FRB and IMF – Cyber attack is a systemic risk to financial system

In January this year, the Federal Reserve Bank (FRB) published a working paper which assessed impact on the financial system from a hypothetical cyber attack on a large US financial institution (FI). The FRB paper used data from Fedwire funds which represent the majority of wholesale payments between FI’s in the US to quantify how an attack on a single FI or group of FI’s could spread through the financial system.

The cyber scenario presented in the FRB paper is ground-breaking for a few reasons; first the scenario assesses the impact on the whole financial system while cyber impact assessments till date have focussed on a single institution; second it connects the liquidity in the financial system to cyber attack and third in building the scenario, consideration is given for timing of cyber attack to have maximum impact such as choosing the day of the attack. In summary, the scenario shows how inherent features of a cyber attack like malicious intent, uncertainty and compromise of systems and data could pose a systemic risk to the financial system due to the inter-connectedness of the large FI’s in US.

The central premise of the scenario is that an attacked FI is unable to send payments through Fedwire funds for a whole day since its systems and data are compromised however the FI will continue to receive payments from other firms who are not aware of the attack. By accumulating payments from all its counterparties while not sending any payments the attacked institution soaks up liquidity from the financial system and effectively acts as a liquidity black hole. The paper examines how this type of scenario could impact the liquidity position of other banks that fail to receive payments from the attacked institution. The study finds that impact of such a hypothetical cyber attack on a large US FI could be;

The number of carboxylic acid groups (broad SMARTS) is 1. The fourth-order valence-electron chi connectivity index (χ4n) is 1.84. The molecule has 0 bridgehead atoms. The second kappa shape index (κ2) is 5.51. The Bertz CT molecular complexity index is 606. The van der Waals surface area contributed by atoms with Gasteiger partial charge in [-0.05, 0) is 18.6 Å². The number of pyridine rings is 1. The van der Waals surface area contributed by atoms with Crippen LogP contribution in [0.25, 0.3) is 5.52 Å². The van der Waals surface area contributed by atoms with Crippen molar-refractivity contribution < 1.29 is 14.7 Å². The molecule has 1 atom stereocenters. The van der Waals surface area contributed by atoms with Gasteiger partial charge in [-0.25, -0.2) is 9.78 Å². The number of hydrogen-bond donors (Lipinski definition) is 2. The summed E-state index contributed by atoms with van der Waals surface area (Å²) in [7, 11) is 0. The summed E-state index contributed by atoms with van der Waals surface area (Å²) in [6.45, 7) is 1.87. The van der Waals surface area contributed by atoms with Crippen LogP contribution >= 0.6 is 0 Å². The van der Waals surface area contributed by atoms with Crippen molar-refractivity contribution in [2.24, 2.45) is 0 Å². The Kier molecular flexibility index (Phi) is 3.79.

• foregone payments ranging from one-third to over 2.7 times daily U.S. GDP.
  • Five to 35 percent of total daily payment value in US being impacted
  • 38% of bank assets (excluding the attacked FI) affected
  • 40% of MSA deposits at impacted banks being impacted

Some other interesting analysis from the FRB paper;

  • Impairment of six smaller banks (below $10 billion in assets) or one large institution between $10 and $50 billion has the same impact. This is alarming as it is well known that the smaller sized banks do not have the same budget and cyber defense capabilities as the larger banks.
  • Attacking an institution on worst possible day increases impact by 25%

The FRB paper in January was followed by a speech last week by Christine Lagarde,  Managing Director of IMF re-iterating that cyber risk could trigger a liquidity crisis and pose systemic risk to the financial system. The global cost of cyber attacks on financial firms could be as high as $654 billion as mentioned in her speech last week. This speech follows a LinkedIn post in June 2018 by Christine Lagarde where the Head of IMF highlighted why the IMF was focussing on cyber attack as a source of  systemic risk to the financial system. In that LinkedIn post it was mentioned that based on data collected by IMF on cyber attacks in 50 countries the average the annual potential losses from cyber-attacks was close to 9 percent of banks’ net income and taking an average of the worst 5 cases the impact could be as high as 50% of the net income of the banks. A recommendation was made in the post towards better quantification of cyber risk losses using an approach based on frequency and severity of cyber attacks which was previously advocated for estimating Operational Risk capital. This is interesting coming at a time when most regulators are moving away from complex modeling of operational risk to using simpler, rules-based standardized approach but that is subject for another day and post.

 

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